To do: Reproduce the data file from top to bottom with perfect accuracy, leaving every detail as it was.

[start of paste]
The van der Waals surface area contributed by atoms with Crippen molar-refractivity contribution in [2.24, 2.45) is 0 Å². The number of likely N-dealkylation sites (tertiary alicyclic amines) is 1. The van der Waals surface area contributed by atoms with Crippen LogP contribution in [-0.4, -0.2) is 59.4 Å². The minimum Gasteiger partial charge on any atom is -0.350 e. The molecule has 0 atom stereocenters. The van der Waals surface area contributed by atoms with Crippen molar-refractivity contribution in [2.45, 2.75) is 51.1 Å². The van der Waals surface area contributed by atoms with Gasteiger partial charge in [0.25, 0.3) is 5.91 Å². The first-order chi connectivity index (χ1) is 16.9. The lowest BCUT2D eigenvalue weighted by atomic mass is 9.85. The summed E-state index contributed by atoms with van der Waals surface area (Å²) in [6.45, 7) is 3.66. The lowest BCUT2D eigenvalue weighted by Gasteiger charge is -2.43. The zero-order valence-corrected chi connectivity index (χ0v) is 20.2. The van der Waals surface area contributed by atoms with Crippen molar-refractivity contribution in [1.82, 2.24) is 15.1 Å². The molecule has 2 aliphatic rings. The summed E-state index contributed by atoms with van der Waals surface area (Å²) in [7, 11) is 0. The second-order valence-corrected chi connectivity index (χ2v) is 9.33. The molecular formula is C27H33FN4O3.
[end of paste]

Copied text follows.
The van der Waals surface area contributed by atoms with Crippen molar-refractivity contribution in [2.24, 2.45) is 0 Å². The number of likely N-dealkylation sites (tertiary alicyclic amines) is 1. The van der Waals surface area contributed by atoms with Crippen LogP contribution in [-0.4, -0.2) is 59.4 Å². The minimum Gasteiger partial charge on any atom is -0.350 e. The molecule has 0 atom stereocenters. The van der Waals surface area contributed by atoms with Crippen molar-refractivity contribution in [2.45, 2.75) is 51.1 Å². The van der Waals surface area contributed by atoms with Gasteiger partial charge in [0.25, 0.3) is 5.91 Å². The first-order chi connectivity index (χ1) is 16.9. The lowest BCUT2D eigenvalue weighted by atomic mass is 9.85. The summed E-state index contributed by atoms with van der Waals surface area (Å²) in [6.45, 7) is 3.66. The lowest BCUT2D eigenvalue weighted by Gasteiger charge is -2.43. The zero-order valence-corrected chi connectivity index (χ0v) is 20.2. The van der Waals surface area contributed by atoms with Crippen molar-refractivity contribution in [1.82, 2.24) is 15.1 Å². The molecule has 2 aliphatic rings. The summed E-state index contributed by atoms with van der Waals surface area (Å²) in [7, 11) is 0. The second-order valence-corrected chi connectivity index (χ2v) is 9.33. The molecular formula is C27H33FN4O3.